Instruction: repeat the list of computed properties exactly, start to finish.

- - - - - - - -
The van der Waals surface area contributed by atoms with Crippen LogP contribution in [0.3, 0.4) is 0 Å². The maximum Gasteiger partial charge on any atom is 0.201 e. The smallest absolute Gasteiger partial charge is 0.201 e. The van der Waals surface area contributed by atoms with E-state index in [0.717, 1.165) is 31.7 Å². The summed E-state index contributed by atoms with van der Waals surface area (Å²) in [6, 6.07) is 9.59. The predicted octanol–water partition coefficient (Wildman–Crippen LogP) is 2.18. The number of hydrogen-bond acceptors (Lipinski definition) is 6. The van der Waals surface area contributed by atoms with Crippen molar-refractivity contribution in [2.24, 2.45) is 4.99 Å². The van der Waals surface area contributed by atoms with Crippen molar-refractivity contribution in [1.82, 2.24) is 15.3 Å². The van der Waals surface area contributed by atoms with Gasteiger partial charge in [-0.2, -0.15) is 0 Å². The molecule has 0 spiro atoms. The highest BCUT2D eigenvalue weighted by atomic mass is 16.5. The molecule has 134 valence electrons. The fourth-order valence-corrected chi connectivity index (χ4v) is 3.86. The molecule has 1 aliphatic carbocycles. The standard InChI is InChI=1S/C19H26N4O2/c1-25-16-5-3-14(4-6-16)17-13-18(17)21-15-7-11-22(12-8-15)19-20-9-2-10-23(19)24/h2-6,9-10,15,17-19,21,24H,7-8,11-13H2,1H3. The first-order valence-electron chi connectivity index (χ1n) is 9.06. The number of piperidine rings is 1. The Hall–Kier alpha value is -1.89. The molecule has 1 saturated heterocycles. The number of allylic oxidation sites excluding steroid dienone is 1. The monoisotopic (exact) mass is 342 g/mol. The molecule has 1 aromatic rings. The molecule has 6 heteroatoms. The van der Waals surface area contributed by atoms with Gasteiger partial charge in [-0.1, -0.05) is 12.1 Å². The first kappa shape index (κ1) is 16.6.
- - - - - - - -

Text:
The van der Waals surface area contributed by atoms with Crippen LogP contribution in [0.3, 0.4) is 0 Å². The maximum Gasteiger partial charge on any atom is 0.201 e. The smallest absolute Gasteiger partial charge is 0.201 e. The van der Waals surface area contributed by atoms with E-state index in [0.717, 1.165) is 31.7 Å². The summed E-state index contributed by atoms with van der Waals surface area (Å²) in [6, 6.07) is 9.59. The predicted octanol–water partition coefficient (Wildman–Crippen LogP) is 2.18. The number of hydrogen-bond acceptors (Lipinski definition) is 6. The van der Waals surface area contributed by atoms with Crippen molar-refractivity contribution in [2.24, 2.45) is 4.99 Å². The van der Waals surface area contributed by atoms with Crippen molar-refractivity contribution in [1.82, 2.24) is 15.3 Å². The van der Waals surface area contributed by atoms with Gasteiger partial charge in [-0.2, -0.15) is 0 Å². The molecule has 0 spiro atoms. The highest BCUT2D eigenvalue weighted by atomic mass is 16.5. The molecule has 134 valence electrons. The fourth-order valence-corrected chi connectivity index (χ4v) is 3.86. The molecule has 1 aliphatic carbocycles. The standard InChI is InChI=1S/C19H26N4O2/c1-25-16-5-3-14(4-6-16)17-13-18(17)21-15-7-11-22(12-8-15)19-20-9-2-10-23(19)24/h2-6,9-10,15,17-19,21,24H,7-8,11-13H2,1H3. The first-order valence-electron chi connectivity index (χ1n) is 9.06. The number of piperidine rings is 1. The Hall–Kier alpha value is -1.89. The molecule has 1 saturated heterocycles. The number of allylic oxidation sites excluding steroid dienone is 1. The monoisotopic (exact) mass is 342 g/mol. The molecule has 1 aromatic rings. The molecule has 6 heteroatoms. The van der Waals surface area contributed by atoms with Gasteiger partial charge in [-0.1, -0.05) is 12.1 Å². The first kappa shape index (κ1) is 16.6.